In this file photo of Ratan Tata with Cyrus Mistry. Tata Sons on Monday removed Cyrus Mistry as its Chairman, nearly 4 years after he took over the reins of the group. Tata makes a comeback, taking over as the company's interim boss for 4 months.
Ousted chairman of Tata Sons Cyrus Mistry on Tuesday said several decisions by his predecessor Ratan Tata were taken primarily to satisfy his ego and this resulted in huge financial losses for the Tata group. Mistry also said Ratan Tata had planned to sell the group’s current cash cow and India's largest software exporter TCS to IBM in its initial years but his proposal was rejected by JRD Tata on advice from FC Kohli, who helped set up the company.
“Kohli was suffering from a cardiac condition and Tata was then heading Tata Industries’ joint venture with IBM,” a statement issued by Mistry’s office said. “Tata approached JRD with a proposal from IBM to buy out TCS, but JRD refused to discuss the deal because Kohli was still recovering in hospital,” the statement added.
“On his return, Kohli assured JRD that TCS had a bright future and the group should not sell the company. JRD turned down the offer, demonstrating true vision. But it was a near-death experience for TCS at the hands of Ratan Tata,” the statement said.
Mistry’s statement follows full-page claims published in several newspapers by Tata Sons on November 10 that said, among other things, Mistry had not contributed to the success of TCS or Jaguar Land Rover.
“It is a common knowledge that the decision to acquire Corus for over $12 billion, when only a year earlier it was available at less than half that price, was based on one man’s ego and against the reservations of some board members and senior executives. The overpayment made it harder to invest in the acquired assets, which had been neglected, and thereby, placed many jobs at risk,” Mistry’s statement said.
A Tata Steel director who did not wish to be named said the board of Tata Steel had to ratify the price for the Corus acquisition after the final bid was made by Ratan Tata. The acquisition of Corus had resulted in Rs 70,000 crore losses for Tata Steel till date, the director said.
Mistry had earlier said Tata Steel was facing a potential writedown of another $10 billion.
“Similarly, in November 2003, Ratan Tata, against the advice of many of his own team members, decided to back CDMA technology as the platform for the group’s telecom business. This ‘strategic’ decision has led to a series of consequences that currently leaves the company (Tata Teleservices) structurally challenged. Once again, one person’s judgement adversely affected the jobs of thousands,” said Mistry’s statement.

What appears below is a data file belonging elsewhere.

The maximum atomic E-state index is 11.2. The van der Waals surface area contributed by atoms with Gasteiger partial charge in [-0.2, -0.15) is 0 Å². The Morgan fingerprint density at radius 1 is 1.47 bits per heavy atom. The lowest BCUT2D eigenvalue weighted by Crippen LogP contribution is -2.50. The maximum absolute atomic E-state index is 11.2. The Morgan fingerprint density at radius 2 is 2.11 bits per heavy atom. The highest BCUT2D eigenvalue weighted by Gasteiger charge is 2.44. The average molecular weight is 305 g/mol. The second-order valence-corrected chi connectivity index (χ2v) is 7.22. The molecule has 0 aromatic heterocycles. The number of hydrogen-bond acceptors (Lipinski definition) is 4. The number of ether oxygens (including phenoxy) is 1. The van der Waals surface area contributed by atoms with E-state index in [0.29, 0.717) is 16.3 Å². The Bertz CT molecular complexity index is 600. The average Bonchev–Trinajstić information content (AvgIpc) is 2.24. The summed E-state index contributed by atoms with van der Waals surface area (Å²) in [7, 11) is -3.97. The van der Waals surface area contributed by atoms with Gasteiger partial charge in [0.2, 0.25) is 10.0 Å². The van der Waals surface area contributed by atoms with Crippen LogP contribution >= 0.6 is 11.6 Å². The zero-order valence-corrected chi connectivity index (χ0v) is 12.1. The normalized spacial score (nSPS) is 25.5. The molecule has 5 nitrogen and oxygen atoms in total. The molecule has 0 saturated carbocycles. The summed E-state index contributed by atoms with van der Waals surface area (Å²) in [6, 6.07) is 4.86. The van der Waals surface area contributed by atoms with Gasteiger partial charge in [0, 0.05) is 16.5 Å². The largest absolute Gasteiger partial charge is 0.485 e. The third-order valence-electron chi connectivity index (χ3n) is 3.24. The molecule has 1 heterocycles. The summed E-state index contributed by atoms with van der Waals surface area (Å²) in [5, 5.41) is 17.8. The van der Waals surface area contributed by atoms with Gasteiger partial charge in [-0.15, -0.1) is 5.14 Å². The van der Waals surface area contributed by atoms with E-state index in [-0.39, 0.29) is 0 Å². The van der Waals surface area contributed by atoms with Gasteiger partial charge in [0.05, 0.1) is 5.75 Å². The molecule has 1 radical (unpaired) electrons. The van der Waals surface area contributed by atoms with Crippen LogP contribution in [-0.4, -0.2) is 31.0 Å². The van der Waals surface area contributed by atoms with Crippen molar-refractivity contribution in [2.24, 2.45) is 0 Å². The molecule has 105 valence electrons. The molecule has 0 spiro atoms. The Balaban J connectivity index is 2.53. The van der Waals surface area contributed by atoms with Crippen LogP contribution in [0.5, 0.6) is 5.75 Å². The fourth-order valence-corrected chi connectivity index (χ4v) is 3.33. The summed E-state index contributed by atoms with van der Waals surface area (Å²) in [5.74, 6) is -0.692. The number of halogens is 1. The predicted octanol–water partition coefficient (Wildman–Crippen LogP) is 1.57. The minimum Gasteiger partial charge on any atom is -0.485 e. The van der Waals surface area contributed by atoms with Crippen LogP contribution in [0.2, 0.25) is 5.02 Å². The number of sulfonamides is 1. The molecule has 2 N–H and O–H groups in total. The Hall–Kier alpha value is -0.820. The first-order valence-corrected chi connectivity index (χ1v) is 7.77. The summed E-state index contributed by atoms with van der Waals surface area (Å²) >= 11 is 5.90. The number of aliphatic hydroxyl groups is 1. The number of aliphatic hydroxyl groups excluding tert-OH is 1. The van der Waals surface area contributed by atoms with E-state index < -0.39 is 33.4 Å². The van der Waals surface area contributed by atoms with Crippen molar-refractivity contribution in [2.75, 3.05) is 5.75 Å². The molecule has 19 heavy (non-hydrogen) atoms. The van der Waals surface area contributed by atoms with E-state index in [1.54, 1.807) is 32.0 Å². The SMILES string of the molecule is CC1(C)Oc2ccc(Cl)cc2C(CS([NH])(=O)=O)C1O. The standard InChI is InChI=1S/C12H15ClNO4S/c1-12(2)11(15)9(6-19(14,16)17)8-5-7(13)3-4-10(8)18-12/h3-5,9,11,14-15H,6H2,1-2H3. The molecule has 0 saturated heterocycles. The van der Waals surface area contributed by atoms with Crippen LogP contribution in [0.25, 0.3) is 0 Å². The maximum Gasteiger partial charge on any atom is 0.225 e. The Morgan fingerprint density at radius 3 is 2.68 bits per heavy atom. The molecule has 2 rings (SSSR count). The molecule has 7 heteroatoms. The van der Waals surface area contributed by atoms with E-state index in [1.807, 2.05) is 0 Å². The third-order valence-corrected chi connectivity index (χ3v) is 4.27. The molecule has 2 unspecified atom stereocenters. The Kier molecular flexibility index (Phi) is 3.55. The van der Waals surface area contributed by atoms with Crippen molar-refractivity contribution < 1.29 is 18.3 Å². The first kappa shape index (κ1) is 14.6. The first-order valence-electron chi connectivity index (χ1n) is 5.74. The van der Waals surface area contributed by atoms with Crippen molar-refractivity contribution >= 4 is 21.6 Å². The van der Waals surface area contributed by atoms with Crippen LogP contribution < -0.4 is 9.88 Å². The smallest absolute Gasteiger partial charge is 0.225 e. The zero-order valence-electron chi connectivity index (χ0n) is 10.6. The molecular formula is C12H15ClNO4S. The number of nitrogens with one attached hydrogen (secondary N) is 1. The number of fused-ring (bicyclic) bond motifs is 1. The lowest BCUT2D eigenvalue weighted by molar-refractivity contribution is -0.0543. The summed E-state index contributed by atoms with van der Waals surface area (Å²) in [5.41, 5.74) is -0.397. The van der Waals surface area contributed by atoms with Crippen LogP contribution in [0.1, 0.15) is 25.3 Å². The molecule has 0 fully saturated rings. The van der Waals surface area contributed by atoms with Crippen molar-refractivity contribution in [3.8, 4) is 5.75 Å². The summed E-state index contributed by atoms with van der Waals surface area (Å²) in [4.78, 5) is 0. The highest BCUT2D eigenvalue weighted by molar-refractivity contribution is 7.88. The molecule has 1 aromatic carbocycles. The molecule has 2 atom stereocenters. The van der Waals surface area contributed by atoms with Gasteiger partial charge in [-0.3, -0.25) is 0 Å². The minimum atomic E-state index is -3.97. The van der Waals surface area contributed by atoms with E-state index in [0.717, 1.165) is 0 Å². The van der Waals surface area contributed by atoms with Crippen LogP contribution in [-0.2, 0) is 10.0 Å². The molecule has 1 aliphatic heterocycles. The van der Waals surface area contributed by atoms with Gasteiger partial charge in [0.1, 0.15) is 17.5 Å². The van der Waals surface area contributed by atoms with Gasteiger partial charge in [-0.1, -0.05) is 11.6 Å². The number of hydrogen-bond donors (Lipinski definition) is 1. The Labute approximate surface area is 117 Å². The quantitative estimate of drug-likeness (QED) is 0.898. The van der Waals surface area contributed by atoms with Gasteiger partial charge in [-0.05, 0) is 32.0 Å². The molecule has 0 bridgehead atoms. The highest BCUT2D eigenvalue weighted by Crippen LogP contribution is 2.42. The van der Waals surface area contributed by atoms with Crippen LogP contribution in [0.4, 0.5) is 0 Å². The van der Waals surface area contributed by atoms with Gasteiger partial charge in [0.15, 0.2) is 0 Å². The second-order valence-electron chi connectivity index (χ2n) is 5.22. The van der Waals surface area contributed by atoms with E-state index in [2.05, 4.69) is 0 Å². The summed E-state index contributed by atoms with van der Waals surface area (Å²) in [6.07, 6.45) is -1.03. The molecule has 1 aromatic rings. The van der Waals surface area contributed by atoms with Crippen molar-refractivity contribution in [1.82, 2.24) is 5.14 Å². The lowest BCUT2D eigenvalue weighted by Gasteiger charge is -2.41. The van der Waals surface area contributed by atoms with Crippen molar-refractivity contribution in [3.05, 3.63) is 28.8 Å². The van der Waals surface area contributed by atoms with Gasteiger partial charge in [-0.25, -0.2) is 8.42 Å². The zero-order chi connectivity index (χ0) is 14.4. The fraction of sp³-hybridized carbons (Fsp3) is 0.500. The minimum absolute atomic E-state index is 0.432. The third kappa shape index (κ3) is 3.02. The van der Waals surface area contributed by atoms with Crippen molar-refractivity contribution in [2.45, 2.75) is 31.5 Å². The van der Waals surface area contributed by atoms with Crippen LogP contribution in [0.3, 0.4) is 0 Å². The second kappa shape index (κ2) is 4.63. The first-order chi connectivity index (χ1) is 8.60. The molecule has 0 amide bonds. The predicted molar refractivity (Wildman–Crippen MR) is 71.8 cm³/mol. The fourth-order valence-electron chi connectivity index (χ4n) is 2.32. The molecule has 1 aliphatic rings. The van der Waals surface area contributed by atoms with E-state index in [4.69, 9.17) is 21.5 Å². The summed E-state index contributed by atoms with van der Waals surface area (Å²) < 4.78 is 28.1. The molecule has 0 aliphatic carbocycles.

Tata Teleservices, according to an earlier statement by Mistry, is facing $4-5 billion of potential writedowns.
Mistry said each company within the group was a leader in its space and their position in the market was all due to management decisions.
“For TCS to flourish, it was vital that it transformed from an IT solutions provider to a strategic partner because the digital imperative had become a strategic differentiator for many organisations. Consequently, the client relationship needed to move from engaging with the CIO (with whom traditionally Indian IT company CEOs maintained their relationships) to the CEO,” Mistry’s statement said.
“As chairman of Tata Sons and Tata Consultancy Services, Mistry’s access to senior stakeholders across the world was an enabling platform. Over the last three years, Mistry met at least 60 global CEOs, some along with the TCS leadership, to reinforce the capabilities of TCS for organisations to co-innovate in the digital world,” the statement added.
The statement lauds the role of TCS CEO N Chandrasekaran in working with Mistry to take the company to the next level. “One of the first items for Mistry on his joining the TCS board was to focus the management on reducing the gap between profits and cash. Chandrasekaran and his team responded splendidly, improving the cash conversion cycle from 49 per cent in 2012 to 92 per cent in 2015. The improved performance enabled TCS to declare a special dividend without compromising firepower for acquisitions. Cash and cash equivalents doubled over the same period to Rs 20,500 crore,” the statement added.
Similarly, Mistry lauded the role of Ralph Speth, CEO of Jaguar Land Rover. “JLR is at a critical juncture. The decisions taken today will decide its future resilience. The company faces many challenges, but also many opportunities,” the statement said.
It added that Mistry was closely associated with JLR, its strategy meetings and design reviews. Between 2012 and 2016, Mistry spent over 120 days, including 38 days on JLR’s design review, 56 days on offsite strategy meetings as well as market visits to dealers in China, the US and India. This did not include the time Mistry devoted to board and budget meetings.
Both Speth and Chandrasekaran were inducted into the board of Tata Sons after Mistry was ousted on October 24.
Mistry’s statement said, ideally, a leader did not quote data in his defence, but the continued insinuations and leaks had forced him to set the record straight.
“While Tata Sons, under the leadership of Ratan Tata, is busy apportioning credit and blame for the performance of operating companies, Mistry wishes to place on record his appreciation for the hard work done by the leadership teams of those companies, who in Ratan Tata’s opinion have shown less than stellar performance,” the statement said.
Mistry’s statement came amid announcements by Tata Power and Tata Chemicals today to stock exchanges that they had called extraordinary general meetings of shareholders to remove him as a director. The Tata Chemicals notice also calls for removal of Nusli Wadia as a director.